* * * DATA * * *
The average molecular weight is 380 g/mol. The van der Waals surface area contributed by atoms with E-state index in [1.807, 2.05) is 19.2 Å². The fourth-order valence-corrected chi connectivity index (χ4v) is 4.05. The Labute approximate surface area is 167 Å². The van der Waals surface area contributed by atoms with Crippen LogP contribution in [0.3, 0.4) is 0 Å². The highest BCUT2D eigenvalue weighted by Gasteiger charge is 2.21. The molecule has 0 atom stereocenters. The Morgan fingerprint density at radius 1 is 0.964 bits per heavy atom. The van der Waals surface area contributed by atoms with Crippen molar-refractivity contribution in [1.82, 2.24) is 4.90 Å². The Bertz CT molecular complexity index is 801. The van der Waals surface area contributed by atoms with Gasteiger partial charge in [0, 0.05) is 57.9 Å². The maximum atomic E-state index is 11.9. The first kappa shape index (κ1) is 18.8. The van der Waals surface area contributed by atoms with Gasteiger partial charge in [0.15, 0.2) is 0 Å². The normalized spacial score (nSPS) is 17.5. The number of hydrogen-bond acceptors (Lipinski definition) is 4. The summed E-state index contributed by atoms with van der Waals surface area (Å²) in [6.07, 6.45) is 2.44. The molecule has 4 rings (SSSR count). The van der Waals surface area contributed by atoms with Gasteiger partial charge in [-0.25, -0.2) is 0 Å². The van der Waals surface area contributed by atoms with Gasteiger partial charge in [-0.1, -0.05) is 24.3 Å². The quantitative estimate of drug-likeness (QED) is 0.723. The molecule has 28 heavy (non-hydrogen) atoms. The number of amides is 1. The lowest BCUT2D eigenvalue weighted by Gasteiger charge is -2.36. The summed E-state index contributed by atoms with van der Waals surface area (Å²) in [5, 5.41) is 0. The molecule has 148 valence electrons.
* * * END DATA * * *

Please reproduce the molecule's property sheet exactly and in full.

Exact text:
The average molecular weight is 380 g/mol. The van der Waals surface area contributed by atoms with E-state index in [1.807, 2.05) is 19.2 Å². The fourth-order valence-corrected chi connectivity index (χ4v) is 4.05. The Labute approximate surface area is 167 Å². The van der Waals surface area contributed by atoms with Crippen LogP contribution in [0.3, 0.4) is 0 Å². The highest BCUT2D eigenvalue weighted by Gasteiger charge is 2.21. The molecule has 0 atom stereocenters. The Morgan fingerprint density at radius 1 is 0.964 bits per heavy atom. The van der Waals surface area contributed by atoms with Crippen molar-refractivity contribution in [1.82, 2.24) is 4.90 Å². The Bertz CT molecular complexity index is 801. The van der Waals surface area contributed by atoms with Gasteiger partial charge in [0, 0.05) is 57.9 Å². The maximum atomic E-state index is 11.9. The first kappa shape index (κ1) is 18.8. The van der Waals surface area contributed by atoms with Gasteiger partial charge in [0.15, 0.2) is 0 Å². The normalized spacial score (nSPS) is 17.5. The number of hydrogen-bond acceptors (Lipinski definition) is 4. The summed E-state index contributed by atoms with van der Waals surface area (Å²) in [6.07, 6.45) is 2.44. The molecule has 4 rings (SSSR count). The van der Waals surface area contributed by atoms with Gasteiger partial charge in [-0.25, -0.2) is 0 Å². The van der Waals surface area contributed by atoms with Gasteiger partial charge in [-0.1, -0.05) is 24.3 Å². The quantitative estimate of drug-likeness (QED) is 0.723. The molecule has 28 heavy (non-hydrogen) atoms. The number of amides is 1. The lowest BCUT2D eigenvalue weighted by Gasteiger charge is -2.36. The summed E-state index contributed by atoms with van der Waals surface area (Å²) in [5, 5.41) is 0. The molecule has 148 valence electrons.